The Cleveland game therefore generated a ripple of facts in the Clippers-centric game recap from Lisa Dillman of the LA Times - and a tsunami of opinion. Which is great. It's the lifeblood of a blog, so I'm certainly not complaining. I'm just pointing out this unique media coverage situation.
Phew. That was one long introduction.
With apologies to Zhiv, Kevin's posts are probably the most interesting to me. Kevin and I communicate via email from time to time, and I've known for awhile that he just doesn't like Zach Randolph. And with further apologies to Zhiv, seems to me he used to dislike Zach Randolph too, back when Z-Bo was a trade rumor and not a Clipper, but he's not the president of Club Optimism for nothing. How was the therapy session, Zhiv?
It all brings to mind the Seinfeld monologue. (I was able to track down the quote, but not the specific episode - anyone know? Probably the Keith Hernandez one. "I'm not driving him to the airport!")
Loyalty to any one sports team is pretty hard to justify. Because the players are always changing, the team can move to another city-- you're actually rooting for the clothes, when you get right down to it...You are standing and cheering and yelling for your clothes to beat the clothes from another city. Fans will be so in love with a player, but if he goes to another team they boo him. This is the same human being in a different shirt; they hate him now. Boo! Different shirt, boo!
By the way, I haven't read it yet but I came across an academic paper concerning the creation of sports fan identity that uses the above Seinfeld quote as it's starting point. One imagines it could have much to say to the readers of ClipsNation.
I've certainly wondered what I would have done if back in summer 2005 Kobe Bryant had actually signed with the Clippers. Would Kobe have become my favorite player? Or would I have happily taught my children's children to say "Kobe was a punk"? I like to believe the latter, but of course I never had to make that choice.
Happily, none of the Clippers' dubious acquisitions of the past eight months have persented the same level of ambiguity for me personally. I always liked Marcus Camby, and have questioned in writing many times why Ben Wallace was an All Pro while Camby was not. I liked Baron Davis before he came to the Clippers (now I'm not so sure). And though I quipped that Baron Davis, Ricky Davis and Jason Williams could form a cancer's survivor club, Williams never actually joined the team, and Ricky is the only one of the group who I ever truly disdained (and he's done little as a Clipper to make one re-consider him, so no internal conflict there).
Zach's a toughie. The clip of him mis-handling and then launching an airball from behind the arc has been played to death as evidence of his lack of worth - FSM forbid you should ever play 6 seconds of (admittedly) terrible baskeball in the age of YouTube. And when a smart person like Kevin Pritchard trades a guy for next to nothing, it certainly gives one pause. After all, who better than the brain trust in Portland to determine Zach's worth? He averaged 23.6 points and 10.1 rebounds for the Blazers his final season there - and they traded him for Channing Frye. It's pretty clear what they thought of his statistical output versus his impact on winning games.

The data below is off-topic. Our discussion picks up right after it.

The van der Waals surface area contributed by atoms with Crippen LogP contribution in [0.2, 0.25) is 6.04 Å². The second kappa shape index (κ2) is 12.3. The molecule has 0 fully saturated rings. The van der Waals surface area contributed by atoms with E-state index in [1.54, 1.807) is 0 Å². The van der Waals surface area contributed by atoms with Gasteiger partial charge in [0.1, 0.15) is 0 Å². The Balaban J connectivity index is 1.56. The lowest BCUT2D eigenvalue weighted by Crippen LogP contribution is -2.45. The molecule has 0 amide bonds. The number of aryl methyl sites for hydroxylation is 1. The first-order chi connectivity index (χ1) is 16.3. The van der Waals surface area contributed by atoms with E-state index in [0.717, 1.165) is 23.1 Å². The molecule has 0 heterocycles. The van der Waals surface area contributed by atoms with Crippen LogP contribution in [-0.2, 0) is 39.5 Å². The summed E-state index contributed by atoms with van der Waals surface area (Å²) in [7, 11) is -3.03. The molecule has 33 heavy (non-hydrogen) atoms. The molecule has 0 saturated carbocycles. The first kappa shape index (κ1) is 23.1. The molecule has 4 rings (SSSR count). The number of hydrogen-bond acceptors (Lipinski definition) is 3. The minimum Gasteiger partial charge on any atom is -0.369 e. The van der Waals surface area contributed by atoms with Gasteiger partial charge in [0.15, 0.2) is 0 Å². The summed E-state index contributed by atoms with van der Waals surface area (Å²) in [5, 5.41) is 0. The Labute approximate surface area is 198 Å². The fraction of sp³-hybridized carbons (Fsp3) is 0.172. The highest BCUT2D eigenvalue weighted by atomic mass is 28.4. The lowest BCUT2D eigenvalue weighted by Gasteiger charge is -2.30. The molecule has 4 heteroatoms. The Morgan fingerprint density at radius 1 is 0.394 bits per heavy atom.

But perhaps because I'm a Clipper fan, I've generally tended to argue more than most that statistics do matter. That, for instance, Elton Brand's sky high productivity was worthy of a spot on the All Star team, even if the team's record wasn't great. So for me it's not enough to say "Zach doesn't help teams win ball games" and base that on his team's records. I can't find a link to it, but back in 2007 I voted for Zach for the All Star game in an NBA blogger poll. I don't want to be naive - I know that statistics aren't everything. But he's one of the only players in the league averaging 20 points and 10 rebounds per game, and it's not the first time he's done that. The guy can put up numbers - and that counts for something.
Of course charater counts too, and it gets stickier there. But let's save some of these issue for another time.
So while I don't have a major problem rooting for Zach Randolph in Clipper laundry, Z-Bo clearly presented a Kobe-esque conundrum for Kevin. We saw where this was headed for KA back in February when Z-Bo punched Louis Amundson. The Cleveland game (and that final play in particular) has seemingly pushed him over the edge. So put yourself in Kevin's shoes - you're not just a Clippers fan, you're a Clipper blogger, and one of the lions of the NBA blogosphere. And you HATE - viscerally despise - the team's leading scorer and highest paid player. That sucks. More than just being a Clipper blogger, which I can tell you, already sucks plenty.